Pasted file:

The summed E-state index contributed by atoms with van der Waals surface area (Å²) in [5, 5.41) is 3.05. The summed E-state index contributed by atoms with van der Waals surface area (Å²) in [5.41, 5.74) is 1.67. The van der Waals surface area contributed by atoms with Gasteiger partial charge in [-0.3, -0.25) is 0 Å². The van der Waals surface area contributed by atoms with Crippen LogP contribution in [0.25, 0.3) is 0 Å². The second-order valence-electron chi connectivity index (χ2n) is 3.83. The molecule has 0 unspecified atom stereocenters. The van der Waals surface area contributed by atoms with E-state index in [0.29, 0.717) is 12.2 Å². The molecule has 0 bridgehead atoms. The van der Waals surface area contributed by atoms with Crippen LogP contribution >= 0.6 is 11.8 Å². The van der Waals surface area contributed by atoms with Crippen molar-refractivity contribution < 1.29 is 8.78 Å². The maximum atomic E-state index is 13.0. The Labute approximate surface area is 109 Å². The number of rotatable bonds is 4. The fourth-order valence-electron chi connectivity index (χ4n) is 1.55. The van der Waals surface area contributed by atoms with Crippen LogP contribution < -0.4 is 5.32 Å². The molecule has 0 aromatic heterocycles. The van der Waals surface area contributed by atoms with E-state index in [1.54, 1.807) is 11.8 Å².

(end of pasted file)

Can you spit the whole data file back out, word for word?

The summed E-state index contributed by atoms with van der Waals surface area (Å²) in [5, 5.41) is 3.05. The summed E-state index contributed by atoms with van der Waals surface area (Å²) in [5.41, 5.74) is 1.67. The van der Waals surface area contributed by atoms with Gasteiger partial charge in [-0.3, -0.25) is 0 Å². The van der Waals surface area contributed by atoms with Crippen LogP contribution in [0.25, 0.3) is 0 Å². The second-order valence-electron chi connectivity index (χ2n) is 3.83. The molecule has 0 unspecified atom stereocenters. The van der Waals surface area contributed by atoms with E-state index in [0.29, 0.717) is 12.2 Å². The molecule has 0 bridgehead atoms. The van der Waals surface area contributed by atoms with Crippen LogP contribution >= 0.6 is 11.8 Å². The van der Waals surface area contributed by atoms with Crippen molar-refractivity contribution < 1.29 is 8.78 Å². The maximum atomic E-state index is 13.0. The Labute approximate surface area is 109 Å². The number of rotatable bonds is 4. The fourth-order valence-electron chi connectivity index (χ4n) is 1.55. The van der Waals surface area contributed by atoms with Crippen LogP contribution < -0.4 is 5.32 Å². The molecule has 0 aromatic heterocycles. The van der Waals surface area contributed by atoms with E-state index in [1.54, 1.807) is 11.8 Å².